Concussions in young people can cause more damage, doctors say
Isaac Levine should be out on the ice at the Cabin John Ice Rink with his teammates and in school with his classmates.
Instead, though, after suffering from his second concussion before turning 18, he's sitting on the sidelines and staying home from school. He has been out of athletics and on a modified school schedule since the head injury he sustained last December.
"You want to do something but you want it to get better, and the best way to make it better is by doing nothing," Isaac says. "It's kind of weird...almost like an oxymoron."
Isaac isn't alone; in fact, he's part of a concerning, growing trend. According to the Centers for Disease Control, the number of emergency room visits by children and teens for traumatic brain injuries, including concussions, has increased by 60 percent over the past decade.
Concussion awareness has reached a fever pitch over the past few years, with a significant amount of attention coming from a series of violent hits to the head in the National Football League and the National Hockey League. Each of those leagues, in addition to legions of other sports organizations at all levels, are now increasing the attention they pay to concussions.
A lot of the concern, though, is being directed toward youth sports, since doctors say that there's a significant difference between when a child and an adult suffers a blow to the head.
"We find that adolescents take longer to recover than adults," Dr. Gerard Gioia, who has treated Isaac, says. "We thing part of that reason is because the brain does not tolerate that force quite as well."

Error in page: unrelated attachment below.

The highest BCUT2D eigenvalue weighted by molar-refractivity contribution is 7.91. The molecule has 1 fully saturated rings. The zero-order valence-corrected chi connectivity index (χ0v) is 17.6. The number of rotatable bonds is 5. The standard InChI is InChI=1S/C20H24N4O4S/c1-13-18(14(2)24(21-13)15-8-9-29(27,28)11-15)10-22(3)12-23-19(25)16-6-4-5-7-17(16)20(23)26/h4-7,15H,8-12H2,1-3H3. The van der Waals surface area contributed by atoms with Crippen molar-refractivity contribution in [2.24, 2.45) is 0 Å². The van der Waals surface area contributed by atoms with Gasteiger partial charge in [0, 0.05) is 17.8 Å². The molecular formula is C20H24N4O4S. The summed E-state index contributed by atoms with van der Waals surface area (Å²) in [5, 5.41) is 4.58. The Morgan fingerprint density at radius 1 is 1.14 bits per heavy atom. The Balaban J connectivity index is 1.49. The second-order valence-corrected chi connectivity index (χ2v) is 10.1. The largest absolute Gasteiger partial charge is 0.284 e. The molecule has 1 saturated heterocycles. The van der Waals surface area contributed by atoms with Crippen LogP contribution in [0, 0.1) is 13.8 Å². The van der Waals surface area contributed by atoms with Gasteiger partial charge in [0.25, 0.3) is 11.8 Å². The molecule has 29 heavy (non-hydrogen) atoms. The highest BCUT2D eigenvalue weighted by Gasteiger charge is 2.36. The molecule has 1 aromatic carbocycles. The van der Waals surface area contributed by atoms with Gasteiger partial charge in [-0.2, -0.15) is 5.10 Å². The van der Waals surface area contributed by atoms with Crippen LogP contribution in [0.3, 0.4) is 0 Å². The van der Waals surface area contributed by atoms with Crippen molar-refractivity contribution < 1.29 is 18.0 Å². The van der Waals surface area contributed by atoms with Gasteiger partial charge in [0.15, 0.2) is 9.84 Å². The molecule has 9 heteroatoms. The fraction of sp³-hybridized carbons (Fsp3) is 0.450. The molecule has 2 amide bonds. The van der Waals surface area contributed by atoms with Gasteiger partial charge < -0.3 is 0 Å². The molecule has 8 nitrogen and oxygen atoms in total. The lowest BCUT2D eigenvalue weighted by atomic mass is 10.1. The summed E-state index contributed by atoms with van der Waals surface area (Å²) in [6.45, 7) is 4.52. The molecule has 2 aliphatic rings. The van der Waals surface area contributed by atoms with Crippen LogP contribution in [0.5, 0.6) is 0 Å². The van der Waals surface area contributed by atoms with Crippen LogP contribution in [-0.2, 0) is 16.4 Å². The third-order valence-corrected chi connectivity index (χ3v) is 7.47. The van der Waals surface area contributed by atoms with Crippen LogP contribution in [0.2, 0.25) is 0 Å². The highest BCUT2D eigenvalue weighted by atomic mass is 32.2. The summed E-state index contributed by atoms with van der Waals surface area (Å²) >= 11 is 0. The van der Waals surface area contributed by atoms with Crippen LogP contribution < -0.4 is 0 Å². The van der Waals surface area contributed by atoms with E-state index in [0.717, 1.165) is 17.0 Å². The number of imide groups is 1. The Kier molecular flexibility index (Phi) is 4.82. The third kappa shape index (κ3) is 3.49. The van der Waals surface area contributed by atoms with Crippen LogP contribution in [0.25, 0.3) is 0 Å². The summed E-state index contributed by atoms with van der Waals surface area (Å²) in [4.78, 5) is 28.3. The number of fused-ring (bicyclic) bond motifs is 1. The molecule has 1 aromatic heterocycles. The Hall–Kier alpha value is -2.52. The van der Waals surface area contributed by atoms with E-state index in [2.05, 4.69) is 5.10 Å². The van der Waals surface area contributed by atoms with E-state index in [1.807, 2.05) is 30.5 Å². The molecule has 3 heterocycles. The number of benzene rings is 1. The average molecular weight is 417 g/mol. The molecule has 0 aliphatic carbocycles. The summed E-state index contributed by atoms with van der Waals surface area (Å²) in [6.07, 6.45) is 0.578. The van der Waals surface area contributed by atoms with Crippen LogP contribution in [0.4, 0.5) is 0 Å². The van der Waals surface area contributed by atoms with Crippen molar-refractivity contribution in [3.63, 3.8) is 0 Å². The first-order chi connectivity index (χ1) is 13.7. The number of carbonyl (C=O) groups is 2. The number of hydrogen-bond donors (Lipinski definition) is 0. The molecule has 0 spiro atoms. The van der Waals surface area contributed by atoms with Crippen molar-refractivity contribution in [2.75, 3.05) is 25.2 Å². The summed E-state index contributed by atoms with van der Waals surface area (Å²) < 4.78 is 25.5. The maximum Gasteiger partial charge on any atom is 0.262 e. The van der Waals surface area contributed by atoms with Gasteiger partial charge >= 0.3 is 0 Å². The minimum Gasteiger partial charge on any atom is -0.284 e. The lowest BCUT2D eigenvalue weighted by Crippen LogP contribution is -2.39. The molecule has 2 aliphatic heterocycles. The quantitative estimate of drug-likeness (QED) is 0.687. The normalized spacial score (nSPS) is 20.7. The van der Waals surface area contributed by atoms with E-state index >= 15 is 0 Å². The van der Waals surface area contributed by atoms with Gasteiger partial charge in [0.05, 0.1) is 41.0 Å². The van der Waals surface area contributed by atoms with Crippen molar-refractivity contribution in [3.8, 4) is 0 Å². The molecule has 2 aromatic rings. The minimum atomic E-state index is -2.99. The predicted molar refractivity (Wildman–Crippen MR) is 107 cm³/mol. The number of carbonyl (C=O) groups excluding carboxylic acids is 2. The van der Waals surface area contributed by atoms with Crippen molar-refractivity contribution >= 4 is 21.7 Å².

A concussion is sustained when a sudden blow to the head causes the brain to shake or jar inside the skull. The most commonly used way to measure the severity of a concussion puts an injury on a scale of 1 to 3, with Grade 3 being the most severe.
Why are they more severe for kids?
But for children and teens, doctors say that their necks aren't strong enough to stabilize the head, making it even easier for the brain to move back and forth.
As a result, more kids are sitting out of youth sports and are being kept out of the classroom, despite in many cases, there being no physical scars or outward signs of an injury. Experts say that rest is one of the most crucial parts of a person's concussion recovery.
However, Isaac's parents are surprised that it has taken so long for their son to bounce back this time.
"Hockey is optional, so I'm not worried about the sports aspect of it," Isaac's mother, Cheryl Levine, says. "I'm worried about his brain healing 100 percent."
The main danger of rushing back from any injury, especially a concussion, is re-injury. In the case of a head injury, though, permanent damage or even death make the concussion healing process that much more protracted.
"Your brain is your future," Dr. Gioia says. "That is what is going to take you on through life.
"If you injure that brain, you're now threatening that future."
The concussion app
To assist in the diagnosis and treatment of concussions in both adults and adolescents, Dr. Gioia has developed an iPad app to help parents and coaches pinpoint if an injured player has sustained a concussion.
The app guides the doctor and the patient through a series of questions and tests, and at the end, the program is able to tell whether or not the person may have a concussion. In some cases, it even can recommend whether more urgent treatment is necessary.
As for Isaac, he's taking it easy and letting his brain heal, and he hopes to be back in the game soon.
"I know we're on the right track," Cheryl says. "Our guy is coming back."
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